DTotR (No, I’m not writing the whole title out because fuck you, movie) is really a collection of some of the worst tropes of ‘90s movies. Tarantino’s presence hangs heavily over this movie—and not just because of his role (which amounts to probably less than 10 minute of screen time). It’s pretty clear that screenwriters Robert Ramsey and Matthew Stone were heavily-influenced by Tarantino’s languid shooting style in which long scenes play out with characters mouthing quasi-deep, very affected dialogue. The difference being, Tarantino’s scenes have substance to them. These guys, in the first movie of a career that didn’t go very far, just write dialogue they think sounds cool, but that no human being has ever said, like: “You are seriously underestimating the power of the forces that were aligned against us” or “the Universe is expanding…it’s beyond one man’s ability to stem the tide of the chaos.”

Any movie that features a scene like this doesn't deserve to live.

Any movie that features a scene like this doesn’t deserve to live.

On top of that, we have some very ‘90s actors taking center stage here—McDermott, Travis, and Le Gros were all pretty much staples of the ‘90s before sinking into smaller, but still lucrative, TV careers. It’s hard to say that everyone in this movie is miscast—I can’t imagine anyone making these roles work—but these are still not the right actors for these parts. McDermott has never had much range beyond his blue-collar, East Coast guy persona, yet here he tries to affect a southwestern accent, and, wow…it’s just…I mean, when he actually remembers to use it it’s pretty fucking terrible. Travis, for her part, tries for some of the absurdist energy the movie seems to be aiming for, but she lacks the sex-appeal to be a torchy nightclub singer.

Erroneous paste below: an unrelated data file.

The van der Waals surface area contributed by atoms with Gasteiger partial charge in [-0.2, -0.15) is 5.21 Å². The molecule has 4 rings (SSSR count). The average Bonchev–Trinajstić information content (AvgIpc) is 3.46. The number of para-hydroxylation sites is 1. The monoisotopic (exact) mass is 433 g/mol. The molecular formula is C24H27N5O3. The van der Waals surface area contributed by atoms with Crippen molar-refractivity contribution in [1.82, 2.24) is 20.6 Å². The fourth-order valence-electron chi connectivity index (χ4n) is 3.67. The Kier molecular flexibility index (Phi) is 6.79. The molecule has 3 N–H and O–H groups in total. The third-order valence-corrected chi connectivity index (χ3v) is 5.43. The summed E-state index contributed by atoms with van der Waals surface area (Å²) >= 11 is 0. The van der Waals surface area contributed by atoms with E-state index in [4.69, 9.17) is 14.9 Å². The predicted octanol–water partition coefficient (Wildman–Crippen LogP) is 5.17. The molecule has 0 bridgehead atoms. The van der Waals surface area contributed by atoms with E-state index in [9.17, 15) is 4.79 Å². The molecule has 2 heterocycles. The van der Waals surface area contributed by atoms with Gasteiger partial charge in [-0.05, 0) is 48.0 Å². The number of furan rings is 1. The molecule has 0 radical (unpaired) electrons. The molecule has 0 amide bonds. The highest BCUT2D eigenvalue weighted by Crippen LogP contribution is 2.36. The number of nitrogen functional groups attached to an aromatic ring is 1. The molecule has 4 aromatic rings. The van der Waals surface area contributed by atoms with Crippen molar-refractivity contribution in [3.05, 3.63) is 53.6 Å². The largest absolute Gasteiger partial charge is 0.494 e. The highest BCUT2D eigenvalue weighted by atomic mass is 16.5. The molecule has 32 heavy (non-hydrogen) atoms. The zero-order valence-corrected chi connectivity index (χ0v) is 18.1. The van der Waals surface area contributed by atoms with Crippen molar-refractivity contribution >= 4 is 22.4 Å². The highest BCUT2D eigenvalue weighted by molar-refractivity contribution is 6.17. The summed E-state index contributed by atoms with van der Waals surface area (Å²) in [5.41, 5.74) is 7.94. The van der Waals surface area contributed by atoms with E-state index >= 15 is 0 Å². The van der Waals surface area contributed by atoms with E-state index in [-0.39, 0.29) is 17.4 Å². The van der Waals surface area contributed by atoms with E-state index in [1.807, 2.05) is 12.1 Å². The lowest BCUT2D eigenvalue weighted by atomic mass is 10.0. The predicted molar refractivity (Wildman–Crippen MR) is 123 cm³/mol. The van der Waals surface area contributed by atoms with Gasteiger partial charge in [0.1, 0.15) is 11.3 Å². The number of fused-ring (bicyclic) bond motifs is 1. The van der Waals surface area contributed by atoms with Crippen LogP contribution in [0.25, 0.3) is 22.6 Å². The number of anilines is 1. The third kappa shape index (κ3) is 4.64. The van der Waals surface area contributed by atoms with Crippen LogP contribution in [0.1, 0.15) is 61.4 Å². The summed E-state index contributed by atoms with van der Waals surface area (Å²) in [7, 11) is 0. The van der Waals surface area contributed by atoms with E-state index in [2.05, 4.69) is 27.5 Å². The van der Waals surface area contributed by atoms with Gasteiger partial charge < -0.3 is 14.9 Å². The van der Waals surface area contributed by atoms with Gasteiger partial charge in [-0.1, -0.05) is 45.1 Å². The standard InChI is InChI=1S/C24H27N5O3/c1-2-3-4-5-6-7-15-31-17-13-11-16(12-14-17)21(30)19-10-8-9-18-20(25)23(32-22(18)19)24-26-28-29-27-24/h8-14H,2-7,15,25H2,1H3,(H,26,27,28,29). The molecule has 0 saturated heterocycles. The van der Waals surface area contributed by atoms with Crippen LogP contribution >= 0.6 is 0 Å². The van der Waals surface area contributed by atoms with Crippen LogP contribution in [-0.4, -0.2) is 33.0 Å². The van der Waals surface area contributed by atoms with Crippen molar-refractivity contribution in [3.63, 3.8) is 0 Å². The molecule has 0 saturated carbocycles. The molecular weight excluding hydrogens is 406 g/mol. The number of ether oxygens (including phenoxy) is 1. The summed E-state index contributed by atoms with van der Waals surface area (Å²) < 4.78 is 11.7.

Dylan McDermott--making douchiness look effortless since 1993.

Dylan McDermott–making douchey look effortless since 1993.

No one involved in this movie seems to know what they’re supposed to be doing there. McDermott and Travis play their roles on the verge of exaggerated caricature—which might be the way to go. But then you have Belushi who’s putting in an actual, honest-to-God performance, and Le Gros who may as well be in his own movie.

Finally, you have Tarantino, who just shrugs through his role with an aloofness that might be cool, if the movie wasn’t so terrible that he’s guilty by association for just being in it. Granted, he signed to do this movie a few days before Pulp Fiction opened at Cannes and began its runaway success, but, Jesus, he still had Reservoir Dogs under his belt.

And any movie that features a nude QT, showing off his dad-bod, while inviting you to “come with me” into a pool, was pretty much wrong-headed from jump.

So, what’s the final ‘90s count here?

* Arch, Tarantinoid dialogue

* Southwestern setting (why was this a thing in the ‘90s?)

* Dylan McDermott, Nancy Travis, and James Le Gros are in a movie.

* Pants with pleats big enough to serve as a mainsail on an America’s Cup winner.

* Quentin Tarantino in a speaking role

* Vague, new agey mumbo jumbo

So, that’s Destiny Turns on the Radio. I still have no idea what the title means.